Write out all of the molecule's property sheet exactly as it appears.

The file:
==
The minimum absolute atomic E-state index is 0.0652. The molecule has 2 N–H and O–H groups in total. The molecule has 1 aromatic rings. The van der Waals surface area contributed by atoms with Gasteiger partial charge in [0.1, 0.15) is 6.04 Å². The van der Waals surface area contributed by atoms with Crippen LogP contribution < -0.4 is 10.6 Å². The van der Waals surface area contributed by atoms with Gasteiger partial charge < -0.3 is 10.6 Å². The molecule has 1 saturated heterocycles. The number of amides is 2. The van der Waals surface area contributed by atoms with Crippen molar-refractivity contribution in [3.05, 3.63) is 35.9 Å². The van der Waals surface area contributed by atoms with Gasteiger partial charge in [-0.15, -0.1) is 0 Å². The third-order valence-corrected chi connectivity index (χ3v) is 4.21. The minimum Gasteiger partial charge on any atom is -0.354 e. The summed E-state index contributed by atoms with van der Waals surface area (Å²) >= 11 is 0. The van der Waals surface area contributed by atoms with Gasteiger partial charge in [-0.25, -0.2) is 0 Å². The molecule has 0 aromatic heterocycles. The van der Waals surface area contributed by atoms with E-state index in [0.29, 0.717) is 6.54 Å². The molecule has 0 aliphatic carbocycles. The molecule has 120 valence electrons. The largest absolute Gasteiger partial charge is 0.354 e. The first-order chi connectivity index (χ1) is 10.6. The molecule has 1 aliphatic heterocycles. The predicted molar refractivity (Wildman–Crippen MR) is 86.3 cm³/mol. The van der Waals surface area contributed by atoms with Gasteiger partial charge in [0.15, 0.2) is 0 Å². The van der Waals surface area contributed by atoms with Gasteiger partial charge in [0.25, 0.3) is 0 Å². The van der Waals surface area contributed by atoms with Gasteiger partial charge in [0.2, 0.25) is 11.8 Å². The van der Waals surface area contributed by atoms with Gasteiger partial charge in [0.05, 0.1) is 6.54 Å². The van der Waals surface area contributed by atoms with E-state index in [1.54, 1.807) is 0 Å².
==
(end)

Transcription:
The minimum absolute atomic E-state index is 0.0652. The molecule has 2 N–H and O–H groups in total. The molecule has 1 aromatic rings. The van der Waals surface area contributed by atoms with Gasteiger partial charge in [0.1, 0.15) is 6.04 Å². The van der Waals surface area contributed by atoms with Crippen LogP contribution < -0.4 is 10.6 Å². The van der Waals surface area contributed by atoms with Gasteiger partial charge < -0.3 is 10.6 Å². The molecule has 1 saturated heterocycles. The number of amides is 2. The van der Waals surface area contributed by atoms with Crippen molar-refractivity contribution in [3.05, 3.63) is 35.9 Å². The van der Waals surface area contributed by atoms with Gasteiger partial charge in [-0.15, -0.1) is 0 Å². The third-order valence-corrected chi connectivity index (χ3v) is 4.21. The minimum Gasteiger partial charge on any atom is -0.354 e. The summed E-state index contributed by atoms with van der Waals surface area (Å²) >= 11 is 0. The van der Waals surface area contributed by atoms with Gasteiger partial charge in [-0.25, -0.2) is 0 Å². The molecule has 0 aromatic heterocycles. The van der Waals surface area contributed by atoms with E-state index in [0.29, 0.717) is 6.54 Å². The molecule has 0 aliphatic carbocycles. The molecule has 120 valence electrons. The largest absolute Gasteiger partial charge is 0.354 e. The first-order chi connectivity index (χ1) is 10.6. The molecule has 1 aliphatic heterocycles. The predicted molar refractivity (Wildman–Crippen MR) is 86.3 cm³/mol. The van der Waals surface area contributed by atoms with Gasteiger partial charge in [0.15, 0.2) is 0 Å². The van der Waals surface area contributed by atoms with Gasteiger partial charge in [0.25, 0.3) is 0 Å². The van der Waals surface area contributed by atoms with Gasteiger partial charge in [0.2, 0.25) is 11.8 Å². The van der Waals surface area contributed by atoms with Gasteiger partial charge in [0.05, 0.1) is 6.54 Å². The van der Waals surface area contributed by atoms with E-state index in [1.54, 1.807) is 0 Å².